|This article is of interest to the following WikiProjects:|
Just for accuracy:
1964 Wilderness Act
Representative John Saylor, R-Pennsylvania, was one of the first Members of Congress to advocate legislation that would protect land in its wild, unspoiled condition. His Act created the National Wilderness Preservation System. The Wilderness Act preserved large areas of our nation's lands into designated wilderness areas. Saylor's original 9.1 million acres of wilderness lands have been expanded over the years into today's 104 million acres, which form 631 wilderness areas in 44 states.
source:The Center on Congress, Indiana Unversity 
Explain undoing of deletion of California Consdierations - There were political considerations - At that time, most California politicians would not have suppported the 64 WA if it had included the San Joaquin Canyon. You are confusing exclusions within the Act with agreements made between politicans to get the Act passed.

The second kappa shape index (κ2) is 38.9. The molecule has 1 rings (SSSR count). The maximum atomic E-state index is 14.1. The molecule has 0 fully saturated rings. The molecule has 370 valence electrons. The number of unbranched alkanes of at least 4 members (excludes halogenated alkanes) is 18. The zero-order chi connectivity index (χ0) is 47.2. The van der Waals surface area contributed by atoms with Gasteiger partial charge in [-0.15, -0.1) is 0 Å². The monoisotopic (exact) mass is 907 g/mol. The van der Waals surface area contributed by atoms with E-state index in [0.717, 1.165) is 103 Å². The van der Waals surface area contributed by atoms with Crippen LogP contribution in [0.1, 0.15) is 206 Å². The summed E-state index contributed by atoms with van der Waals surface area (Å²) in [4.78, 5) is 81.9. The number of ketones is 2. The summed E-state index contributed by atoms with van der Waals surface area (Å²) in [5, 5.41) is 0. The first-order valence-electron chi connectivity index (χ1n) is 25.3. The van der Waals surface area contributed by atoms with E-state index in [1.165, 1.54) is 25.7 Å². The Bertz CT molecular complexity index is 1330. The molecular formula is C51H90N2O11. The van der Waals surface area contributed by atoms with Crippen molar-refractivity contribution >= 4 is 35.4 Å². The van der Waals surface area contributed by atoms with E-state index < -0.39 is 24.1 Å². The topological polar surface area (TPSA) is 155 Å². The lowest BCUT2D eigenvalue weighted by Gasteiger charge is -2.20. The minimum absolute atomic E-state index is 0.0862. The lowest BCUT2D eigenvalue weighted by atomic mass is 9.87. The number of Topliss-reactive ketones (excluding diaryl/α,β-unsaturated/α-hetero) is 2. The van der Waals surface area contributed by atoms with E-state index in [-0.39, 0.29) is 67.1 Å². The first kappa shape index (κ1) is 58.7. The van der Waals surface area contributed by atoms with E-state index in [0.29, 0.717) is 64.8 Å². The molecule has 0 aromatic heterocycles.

I would suggest to elaborate on the criticisms section for this act because of its controversial definition of wilderness. The table with land area % usage is relevant however I believe that there might be more meaningful data/mapping available. This article nearly romanticizes the act with its inherently bias statement "poetically defines", without presenting the opposition. The future legislation section has much possibility to develop under Trump's administration. Updating information to 2017 would be helpful. ChalupaSupreme (talk) 22:22, 25 February 2017 (UTC)
- Why is the definition—definitely a poetic one—controversial? In your addition to the article: Another criticism of the Wilderness Act is that it defines wilderness as "where man himself is a visitor who does not remain"., How is that a criticism? Apparently I am not understanding your point of view. —EncMstr (talk) 00:02, 26 February 2017 (UTC)